Law and regulation of Covid-19 loan moratoriums in Italy

1. Description of the legislation

1.1 Is there a moratorium on loans legislation implemented in your jurisdiction?

Yes.

1.2 If no: Are there any ongoing discussions regarding a potential introduction of such measures?

Not applicable.

1.3 What is the name of the relevant legislation (the “Relevant Act”)?

The Relevant Act is considered Law-Decree 18 of 17 March 2020, together with consequent Ministerial decrees issued or to be issued.

Further legislation on the loans moratorium is to be found in the Addendum dated 6 March 2020 to an Agreement dated 2019 drafted by the ABI (association of Italian banks), even if that is compulsory only for adhering banks and was not specifically implemented to cope with the COVID-19 emergency.

Moreover, Law-Decree 23 of 8 April 2020 provides various additional measures such as national guarantee schemes for new loans to be granted to small and large enterprises.

1.4 What is the duration of the measures (period of moratorium)?

Loans and other credit facilities are suspended until 30 September 2020, namely: 

  • for credit facilities and loans granted against receivable advances existing at 29 February 2020 – amounts granted (either utilised or not) cannot be revoked until 30 September 2020
  • for loans with full repayment at expiration, which will be due before 30 September 2020 – contracts are automatically suspended until 30 September 2020 on the same conditions
  • for loans and other facilities to be reimbursed in instalments – payment of instalments or leasing rentals expiring before 30 September 2020 is suspended until 30 September 2020 and the reimbursement plan is deferred to ensure that no further charges apply to both parties. 

Suspension is granted on condition that it is requested by a SME, and that the relevant debt was not classified as a non-performing loan (“NPL”) or an unlikely to pay (“UTP”) loan at 17 March 2020.

1.5 Does the legislation provide for an extension of the period of moratorium?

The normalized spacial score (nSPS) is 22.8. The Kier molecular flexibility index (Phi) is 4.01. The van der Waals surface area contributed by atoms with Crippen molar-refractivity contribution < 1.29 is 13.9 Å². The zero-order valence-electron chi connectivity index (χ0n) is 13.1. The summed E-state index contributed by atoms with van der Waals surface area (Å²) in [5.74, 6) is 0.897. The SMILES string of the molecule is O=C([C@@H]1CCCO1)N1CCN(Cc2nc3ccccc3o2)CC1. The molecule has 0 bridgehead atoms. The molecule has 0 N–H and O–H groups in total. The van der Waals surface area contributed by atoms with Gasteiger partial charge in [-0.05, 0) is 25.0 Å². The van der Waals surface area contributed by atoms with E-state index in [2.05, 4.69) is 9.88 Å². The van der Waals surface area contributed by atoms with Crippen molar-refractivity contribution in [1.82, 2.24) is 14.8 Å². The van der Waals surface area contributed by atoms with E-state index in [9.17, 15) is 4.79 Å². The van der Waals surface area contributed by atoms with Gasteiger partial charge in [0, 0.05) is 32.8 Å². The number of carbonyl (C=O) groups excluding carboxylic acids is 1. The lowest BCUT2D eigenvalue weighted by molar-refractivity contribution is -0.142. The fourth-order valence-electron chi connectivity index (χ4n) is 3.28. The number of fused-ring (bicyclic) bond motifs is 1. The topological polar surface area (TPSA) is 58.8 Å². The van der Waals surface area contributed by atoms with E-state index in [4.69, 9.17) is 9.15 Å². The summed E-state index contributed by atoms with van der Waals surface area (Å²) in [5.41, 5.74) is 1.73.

No.

A different extension may be sought through the Addendum by ABI, according to which the borrower may request suspension of payment of the principal amount for loans or postpone the expiry date of loans. However, the Addendum is applicable only for lenders that are party to the Agreement and cannot be combined with measures provided under the Relevant Act.

It is not clear at this point whether a company that resorts to the moratorium under the Relevant Act would be entitled at a later time to seek the extension provided by the mentioned Addendum by ABI.

1.6 Is the moratorium mandatory, or can each borrower opt out should they wish to simply continue payments, or opt in if they want to be protected by the moratorium?

The borrower can decide whether or not to apply for the suspension. The relevant request (which may also comprise interest that otherwise is due according to the original schedule, notwithstanding the deferral of the principal amount) must also include a self-declaration stating that the borrower: 

  • qualifies as a SME
  •  has suffered the consequence of COVID-19
  •  is aware of the criminal consequences of false declarations on the mentioned circumstances.

2. Parties and agreements affected by the Relevant Act

2.1 Is the moratorium available for both corporate and consumer loans?

The Relevant Act provides for suspension of loans of any kind including leasing, both for corporations and consumers.

Corporations must qualify as SMEs.